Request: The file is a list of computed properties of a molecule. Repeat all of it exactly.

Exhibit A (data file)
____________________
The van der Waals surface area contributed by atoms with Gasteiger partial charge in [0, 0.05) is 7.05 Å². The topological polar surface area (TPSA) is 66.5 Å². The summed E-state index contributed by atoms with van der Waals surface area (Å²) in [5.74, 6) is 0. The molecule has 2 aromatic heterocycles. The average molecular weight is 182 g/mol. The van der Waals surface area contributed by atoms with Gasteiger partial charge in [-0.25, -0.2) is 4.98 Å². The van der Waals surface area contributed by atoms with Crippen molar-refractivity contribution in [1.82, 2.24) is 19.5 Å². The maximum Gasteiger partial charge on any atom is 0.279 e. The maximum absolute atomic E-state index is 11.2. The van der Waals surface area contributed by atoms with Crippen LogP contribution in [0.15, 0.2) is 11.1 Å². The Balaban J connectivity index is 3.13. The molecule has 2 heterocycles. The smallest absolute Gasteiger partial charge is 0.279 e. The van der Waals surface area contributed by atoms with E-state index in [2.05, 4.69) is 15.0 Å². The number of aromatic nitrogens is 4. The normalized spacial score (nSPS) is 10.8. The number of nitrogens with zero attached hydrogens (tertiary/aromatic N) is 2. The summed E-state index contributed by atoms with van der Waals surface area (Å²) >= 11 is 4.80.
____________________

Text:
The van der Waals surface area contributed by atoms with Gasteiger partial charge in [0, 0.05) is 7.05 Å². The topological polar surface area (TPSA) is 66.5 Å². The summed E-state index contributed by atoms with van der Waals surface area (Å²) in [5.74, 6) is 0. The molecule has 2 aromatic heterocycles. The average molecular weight is 182 g/mol. The van der Waals surface area contributed by atoms with Gasteiger partial charge in [-0.25, -0.2) is 4.98 Å². The van der Waals surface area contributed by atoms with Crippen molar-refractivity contribution in [1.82, 2.24) is 19.5 Å². The maximum Gasteiger partial charge on any atom is 0.279 e. The maximum absolute atomic E-state index is 11.2. The van der Waals surface area contributed by atoms with Crippen LogP contribution in [0.15, 0.2) is 11.1 Å². The Balaban J connectivity index is 3.13. The molecule has 2 heterocycles. The smallest absolute Gasteiger partial charge is 0.279 e. The van der Waals surface area contributed by atoms with E-state index in [2.05, 4.69) is 15.0 Å². The number of aromatic nitrogens is 4. The normalized spacial score (nSPS) is 10.8. The number of nitrogens with zero attached hydrogens (tertiary/aromatic N) is 2. The summed E-state index contributed by atoms with van der Waals surface area (Å²) >= 11 is 4.80.